The influenza (flu) epidemic is not a new virus, but this flu season has had a dramatic affect on the entire nation including Nueces and Jim Wells counties. Many physicians are stunned at the number of people confirmed this season.

The flu is a contagious disease caused by a number of viruses with symptoms such as fever, cough, runny nose, body aches and more. This year, symptoms have also included diarrhea, abdominal pain along with nausea and vomiting, according to Margot Rios, Chief Nursing Officer at the CHRISTUS Spohn Hospital Alice.

As of Tuesday, Jan. 23, the hospital in Alice has had a total of 871 combined cases of flu A and flu B; that’s 616 cases for flu A and 255 for flu B, according to Byrdi Gonzalez, CHRISTUS Spohn Infection Preventionist.

In 2016, there were 334 total flu cases confirmed and in 2015 there were 289 total cases of the flu.

“This is the busiest (season) we have ever see it,” said Rios. “People need to know they are contiguous 24 hours before and up to three days after they feel better."

According to reports, there have been 422 people confirmed with the flu in Nueces County as of last week.

The flu season starts in October and ends in May.

Every year in the United States, millions of people get sick with the flu. The severity of an influenza season varies from year to year and depends on many factors, including the strains of circulating influenza viruses, how much flu vaccine is available, when the vaccine is available, how well the flu vaccine is matched to flu viruses that are causing illness, and the levels of protective antibody in the population, according to the Center for Disease Control and Prevention (CDC).

Due to the large number of flu cases confirmed, this year, physicians are treating everyone with flu-like symptoms as if they have the virus.

While the vaccine is never 100 percent guaranteed due to the different strains of the virus, it is still recommended. The flu vaccine is created by monitoring previous flu viruses. The vaccine may not work for every strain of the flu virus.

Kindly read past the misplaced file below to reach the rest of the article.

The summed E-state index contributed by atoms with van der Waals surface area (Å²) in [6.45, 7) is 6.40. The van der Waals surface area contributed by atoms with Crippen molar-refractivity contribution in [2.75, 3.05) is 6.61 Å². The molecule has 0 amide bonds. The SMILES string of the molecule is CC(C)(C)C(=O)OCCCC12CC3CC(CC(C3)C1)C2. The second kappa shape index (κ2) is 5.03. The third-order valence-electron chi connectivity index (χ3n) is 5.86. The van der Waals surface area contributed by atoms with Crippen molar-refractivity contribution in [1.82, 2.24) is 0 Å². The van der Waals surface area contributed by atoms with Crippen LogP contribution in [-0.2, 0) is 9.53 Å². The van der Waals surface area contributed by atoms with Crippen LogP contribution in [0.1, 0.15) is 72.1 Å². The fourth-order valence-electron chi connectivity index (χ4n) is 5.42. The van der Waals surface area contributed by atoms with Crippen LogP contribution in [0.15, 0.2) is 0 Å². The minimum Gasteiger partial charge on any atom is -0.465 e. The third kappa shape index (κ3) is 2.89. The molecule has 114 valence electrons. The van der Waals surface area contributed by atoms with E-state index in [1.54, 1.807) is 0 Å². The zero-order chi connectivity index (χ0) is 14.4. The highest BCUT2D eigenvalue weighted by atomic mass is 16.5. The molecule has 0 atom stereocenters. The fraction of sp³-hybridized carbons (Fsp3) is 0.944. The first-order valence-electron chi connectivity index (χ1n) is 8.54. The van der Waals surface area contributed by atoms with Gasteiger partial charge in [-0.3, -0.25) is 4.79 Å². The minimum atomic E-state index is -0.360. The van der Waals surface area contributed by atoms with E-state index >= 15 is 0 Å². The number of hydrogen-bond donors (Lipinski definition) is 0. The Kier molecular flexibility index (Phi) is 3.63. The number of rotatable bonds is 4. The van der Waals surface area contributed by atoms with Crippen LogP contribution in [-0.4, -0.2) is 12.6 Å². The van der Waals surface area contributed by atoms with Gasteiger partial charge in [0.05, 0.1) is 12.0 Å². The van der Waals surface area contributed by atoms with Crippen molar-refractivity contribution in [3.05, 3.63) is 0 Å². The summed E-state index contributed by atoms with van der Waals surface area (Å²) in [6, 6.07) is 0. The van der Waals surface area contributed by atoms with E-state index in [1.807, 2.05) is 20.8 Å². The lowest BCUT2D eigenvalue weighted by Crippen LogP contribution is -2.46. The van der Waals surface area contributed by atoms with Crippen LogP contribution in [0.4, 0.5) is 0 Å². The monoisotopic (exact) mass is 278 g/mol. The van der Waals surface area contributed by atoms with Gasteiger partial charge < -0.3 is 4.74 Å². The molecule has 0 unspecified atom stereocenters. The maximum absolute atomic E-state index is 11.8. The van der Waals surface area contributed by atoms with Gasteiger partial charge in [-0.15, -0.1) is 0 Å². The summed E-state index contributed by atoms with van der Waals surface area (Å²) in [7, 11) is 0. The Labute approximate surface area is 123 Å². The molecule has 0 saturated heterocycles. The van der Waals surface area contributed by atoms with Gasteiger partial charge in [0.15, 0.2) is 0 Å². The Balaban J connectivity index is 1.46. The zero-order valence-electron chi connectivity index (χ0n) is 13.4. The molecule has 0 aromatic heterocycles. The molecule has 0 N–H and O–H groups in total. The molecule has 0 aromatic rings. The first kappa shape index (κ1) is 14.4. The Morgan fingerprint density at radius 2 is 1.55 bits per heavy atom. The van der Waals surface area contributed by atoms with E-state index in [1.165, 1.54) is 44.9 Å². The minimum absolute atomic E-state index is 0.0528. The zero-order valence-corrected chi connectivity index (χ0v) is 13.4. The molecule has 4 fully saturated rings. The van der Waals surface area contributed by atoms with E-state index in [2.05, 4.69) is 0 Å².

"Information published on the efficacy of the flu vaccine should not deter residents from receiving the vaccine, but rather encourage residents to receive it. The flu vaccine protects from various different types of flu and reduces chances of becoming ill,” said Noelia Rodriguez with the Nueces County Public Health District. "In the past three years, peak flu season for the Nueces County has occurred late-January to mid-February. The vaccine takes about two weeks post vaccination to get full coverage, so it is of essence to receive the vaccination now to get the full protection of the Flu vaccine during peak flu season.”

The best advice on preventing the spread of the virus is hand hygiene, cover a cough and get vaccinated, according to Cheryl Braun, Emergency Department ICU Manager at CHRISTUS Spohn Hospital Alice.

According to the CDC, an estimated 23,607 (range 3,349-48,614) influenza-associated deaths and over 200,000 influenza-associated hospitalizations occur every year in the United States. The highest rates of influenza infection occur among children, but the risks for serious health problems, hospitalizations, and deaths from influenza are higher among people 65 years of age or older, young children, pregnant women, and people of any age who have medical conditions that place them at increased risk for complications from influenza. Anyone though, including healthy people, can get influenza, and serious health problems from influenza can occur at any age. 

With many rumors about vaccines some people shy away from the flu vaccine.

Braun advises people who don’t want to get the vaccine to stay away from people, stay at home because they are infectious. Take medications as prescribed and be careful with over the counter products, and stay hydrated. Don’t share anything such as drinks, food and utensils.

And after you are better wash everything you have touched, throw away your toothbrush and protect yourself from getting the virus again.

Anyone, who has flu-like symptoms, is urged to seek medical attention. According to CDC, it is never to late for a person to get vaccinated for the flu.